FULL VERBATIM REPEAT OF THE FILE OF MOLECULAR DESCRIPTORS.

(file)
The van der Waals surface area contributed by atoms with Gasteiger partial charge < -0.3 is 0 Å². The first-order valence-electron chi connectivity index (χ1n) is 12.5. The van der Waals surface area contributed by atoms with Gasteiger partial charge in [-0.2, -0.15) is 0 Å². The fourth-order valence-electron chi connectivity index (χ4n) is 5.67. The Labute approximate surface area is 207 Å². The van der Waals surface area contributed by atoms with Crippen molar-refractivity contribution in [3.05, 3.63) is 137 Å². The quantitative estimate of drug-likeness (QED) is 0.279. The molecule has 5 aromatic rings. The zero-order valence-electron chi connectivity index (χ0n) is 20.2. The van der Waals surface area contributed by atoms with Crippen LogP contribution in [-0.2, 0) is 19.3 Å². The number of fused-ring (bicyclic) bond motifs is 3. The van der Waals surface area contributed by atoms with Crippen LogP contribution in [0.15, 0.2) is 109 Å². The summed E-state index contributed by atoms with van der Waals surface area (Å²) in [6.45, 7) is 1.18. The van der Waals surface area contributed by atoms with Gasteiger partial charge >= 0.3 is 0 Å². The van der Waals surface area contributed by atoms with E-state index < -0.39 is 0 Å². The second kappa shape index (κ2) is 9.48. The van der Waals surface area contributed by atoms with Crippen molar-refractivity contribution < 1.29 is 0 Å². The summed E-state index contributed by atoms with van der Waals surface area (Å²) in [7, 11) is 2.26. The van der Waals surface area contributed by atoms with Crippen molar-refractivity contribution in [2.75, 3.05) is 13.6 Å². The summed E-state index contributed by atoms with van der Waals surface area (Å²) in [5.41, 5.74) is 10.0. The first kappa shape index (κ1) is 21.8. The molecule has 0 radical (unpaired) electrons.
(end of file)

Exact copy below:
The van der Waals surface area contributed by atoms with Gasteiger partial charge < -0.3 is 0 Å². The first-order valence-electron chi connectivity index (χ1n) is 12.5. The van der Waals surface area contributed by atoms with Gasteiger partial charge in [-0.2, -0.15) is 0 Å². The fourth-order valence-electron chi connectivity index (χ4n) is 5.67. The Labute approximate surface area is 207 Å². The van der Waals surface area contributed by atoms with Crippen molar-refractivity contribution in [3.05, 3.63) is 137 Å². The quantitative estimate of drug-likeness (QED) is 0.279. The molecule has 5 aromatic rings. The zero-order valence-electron chi connectivity index (χ0n) is 20.2. The van der Waals surface area contributed by atoms with Crippen LogP contribution in [-0.2, 0) is 19.3 Å². The number of fused-ring (bicyclic) bond motifs is 3. The van der Waals surface area contributed by atoms with Crippen LogP contribution in [0.15, 0.2) is 109 Å². The summed E-state index contributed by atoms with van der Waals surface area (Å²) in [6.45, 7) is 1.18. The van der Waals surface area contributed by atoms with Gasteiger partial charge >= 0.3 is 0 Å². The van der Waals surface area contributed by atoms with E-state index < -0.39 is 0 Å². The second kappa shape index (κ2) is 9.48. The van der Waals surface area contributed by atoms with Crippen molar-refractivity contribution < 1.29 is 0 Å². The summed E-state index contributed by atoms with van der Waals surface area (Å²) in [7, 11) is 2.26. The van der Waals surface area contributed by atoms with Crippen molar-refractivity contribution in [2.75, 3.05) is 13.6 Å². The summed E-state index contributed by atoms with van der Waals surface area (Å²) in [5.41, 5.74) is 10.0. The first kappa shape index (κ1) is 21.8. The molecule has 0 radical (unpaired) electrons.